The front of the sender show a woman wearing green medical scrubs and handcuffs. Above the photo is the caption ‘Greg Boe Legislation Would Turn Doctors…Into Criminals’. On the reverse, above the statement “Greg Boe is too extreme to trust Minnesota’s future,” are three claims about a bill he co-sponsored in 2021: that the bill would criminalize the abortion in Minnesota, that it would ban abortion without exception for rape or incest, that it “even contained possible criminal penalties for doctors”.

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A large number of sponsored mailings by the DFL and associated groups, this election focuses on abortion. In some cases, as with Boe, it points to sponsored bills. In others, often with non-incumbents, he cites responses to questionnaires from anti-abortion groups.

Boe was one of 11 sponsors of Home file 262. The related Senate bill, Senate File 223, had a sponsor. Both were titled “Abortions prohibited when a fetal heartbeat is detected with certain exceptions and penalties provided. It was introduced, referred to the House Health Policy and Finance Committee and was not heard.

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The bill goes a page and uses definitions found in Texas law that prohibits abortions upon detection of fetal heartbeats. The bill stated that “except in a medical emergency,” a physician must perform a test to determine if a fetal heartbeat is detectable via abdominal ultrasound “in accordance with standard medical practice.” If such a heartbeat is detected, no abortion should be performed. The sentence would be a felony punishable by up to one year in prison or a fine of up to $3,000.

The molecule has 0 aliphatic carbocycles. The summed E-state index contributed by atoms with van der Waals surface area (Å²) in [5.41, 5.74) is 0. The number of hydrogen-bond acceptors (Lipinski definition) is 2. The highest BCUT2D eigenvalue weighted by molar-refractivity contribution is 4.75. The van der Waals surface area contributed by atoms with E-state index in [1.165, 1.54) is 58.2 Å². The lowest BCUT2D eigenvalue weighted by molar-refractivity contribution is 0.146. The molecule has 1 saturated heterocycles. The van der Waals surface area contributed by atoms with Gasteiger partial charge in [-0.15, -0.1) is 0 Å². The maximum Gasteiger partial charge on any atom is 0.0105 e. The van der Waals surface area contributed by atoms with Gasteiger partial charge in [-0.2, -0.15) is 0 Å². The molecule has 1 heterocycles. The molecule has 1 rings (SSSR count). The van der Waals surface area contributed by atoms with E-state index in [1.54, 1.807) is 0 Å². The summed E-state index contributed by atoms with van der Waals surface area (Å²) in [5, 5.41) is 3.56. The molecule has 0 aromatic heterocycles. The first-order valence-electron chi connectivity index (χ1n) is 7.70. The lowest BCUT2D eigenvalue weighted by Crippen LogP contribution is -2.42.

The bill defines the fetal heart rate as “the regular, repetitive contraction of the fetal heart within the gestational sac.” He defines “the unborn child” as “a member of the species Homo sapiens from fertilization until birth”.

Proponents of these laws claim that heartbeats can be detected at six weeks gestation. But a review of science by NPR says that many pediatricians dispute this claim, saying that until the heart valves develop between 18 and 20 weeks, no heart rhythm is present. Yet the sponsors’ schedule definitions show the bill’s intent is to ban most abortions because many women don’t yet know they’re pregnant until six weeks.

The only claim that is debatable is that because the U.S. Supreme Court struck down Roe vs. Wade, a Minnesota state legislator “may ban abortion.” Under current state Supreme Court rulings, there is a fundamental right to abortion in the state constitution. And a recent district court decision that was not successfully appealed found that almost all restrictions such as gestation periods are not allowed.

Boe could vote for a bill banning abortion, and if Republicans lead the House and Senate next year and take the governorship, it could become law. But under the current tribunal, it would be ruled unconstitutional. Boe could vote to place a constitutional amendment on the ballot to change the state constitution, but that would require voter approval.

While it may seem like a technicality, no Minnesota legislature can ban abortion without a change in court composition or the approval of voters — the same voters who have told pollsters by solid majorities that they don’t. did not want such a ban.